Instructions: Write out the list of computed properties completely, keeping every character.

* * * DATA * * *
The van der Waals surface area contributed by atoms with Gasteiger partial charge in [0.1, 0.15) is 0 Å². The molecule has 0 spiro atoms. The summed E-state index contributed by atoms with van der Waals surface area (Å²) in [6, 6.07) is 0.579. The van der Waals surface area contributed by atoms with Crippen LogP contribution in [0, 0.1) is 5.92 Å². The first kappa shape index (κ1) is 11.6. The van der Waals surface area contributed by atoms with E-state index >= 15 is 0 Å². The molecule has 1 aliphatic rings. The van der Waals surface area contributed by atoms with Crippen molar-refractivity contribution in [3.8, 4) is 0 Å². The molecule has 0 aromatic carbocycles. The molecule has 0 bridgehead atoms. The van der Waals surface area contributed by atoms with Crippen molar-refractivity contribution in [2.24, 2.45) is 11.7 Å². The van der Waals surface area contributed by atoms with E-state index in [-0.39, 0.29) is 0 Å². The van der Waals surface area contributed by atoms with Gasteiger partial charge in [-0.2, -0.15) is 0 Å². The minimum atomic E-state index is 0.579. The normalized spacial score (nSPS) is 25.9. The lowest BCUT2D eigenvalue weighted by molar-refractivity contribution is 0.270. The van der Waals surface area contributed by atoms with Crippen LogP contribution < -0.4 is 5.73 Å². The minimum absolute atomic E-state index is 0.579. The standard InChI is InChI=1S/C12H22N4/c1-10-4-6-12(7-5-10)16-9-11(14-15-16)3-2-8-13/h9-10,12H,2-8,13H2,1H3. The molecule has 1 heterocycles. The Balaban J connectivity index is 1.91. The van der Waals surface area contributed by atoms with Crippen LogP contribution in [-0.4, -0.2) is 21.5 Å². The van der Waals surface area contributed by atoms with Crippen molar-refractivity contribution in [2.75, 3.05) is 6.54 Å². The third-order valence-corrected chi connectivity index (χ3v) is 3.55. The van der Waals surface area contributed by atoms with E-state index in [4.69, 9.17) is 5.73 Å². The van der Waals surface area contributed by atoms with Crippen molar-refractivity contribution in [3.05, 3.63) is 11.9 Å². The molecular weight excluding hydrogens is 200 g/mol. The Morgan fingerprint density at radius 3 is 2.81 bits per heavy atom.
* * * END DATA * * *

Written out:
The van der Waals surface area contributed by atoms with Gasteiger partial charge in [0.1, 0.15) is 0 Å². The molecule has 0 spiro atoms. The summed E-state index contributed by atoms with van der Waals surface area (Å²) in [6, 6.07) is 0.579. The van der Waals surface area contributed by atoms with Crippen LogP contribution in [0, 0.1) is 5.92 Å². The first kappa shape index (κ1) is 11.6. The van der Waals surface area contributed by atoms with E-state index >= 15 is 0 Å². The molecule has 1 aliphatic rings. The van der Waals surface area contributed by atoms with Crippen molar-refractivity contribution in [3.8, 4) is 0 Å². The molecule has 0 aromatic carbocycles. The molecule has 0 bridgehead atoms. The van der Waals surface area contributed by atoms with Crippen molar-refractivity contribution in [2.24, 2.45) is 11.7 Å². The van der Waals surface area contributed by atoms with E-state index in [-0.39, 0.29) is 0 Å². The van der Waals surface area contributed by atoms with Gasteiger partial charge in [-0.2, -0.15) is 0 Å². The minimum atomic E-state index is 0.579. The normalized spacial score (nSPS) is 25.9. The lowest BCUT2D eigenvalue weighted by molar-refractivity contribution is 0.270. The van der Waals surface area contributed by atoms with Crippen LogP contribution < -0.4 is 5.73 Å². The minimum absolute atomic E-state index is 0.579. The standard InChI is InChI=1S/C12H22N4/c1-10-4-6-12(7-5-10)16-9-11(14-15-16)3-2-8-13/h9-10,12H,2-8,13H2,1H3. The molecule has 1 heterocycles. The Balaban J connectivity index is 1.91. The van der Waals surface area contributed by atoms with Crippen LogP contribution in [-0.4, -0.2) is 21.5 Å². The van der Waals surface area contributed by atoms with Crippen molar-refractivity contribution in [2.75, 3.05) is 6.54 Å². The third-order valence-corrected chi connectivity index (χ3v) is 3.55. The van der Waals surface area contributed by atoms with E-state index in [4.69, 9.17) is 5.73 Å². The van der Waals surface area contributed by atoms with Crippen molar-refractivity contribution in [3.05, 3.63) is 11.9 Å². The molecular weight excluding hydrogens is 200 g/mol. The Morgan fingerprint density at radius 3 is 2.81 bits per heavy atom.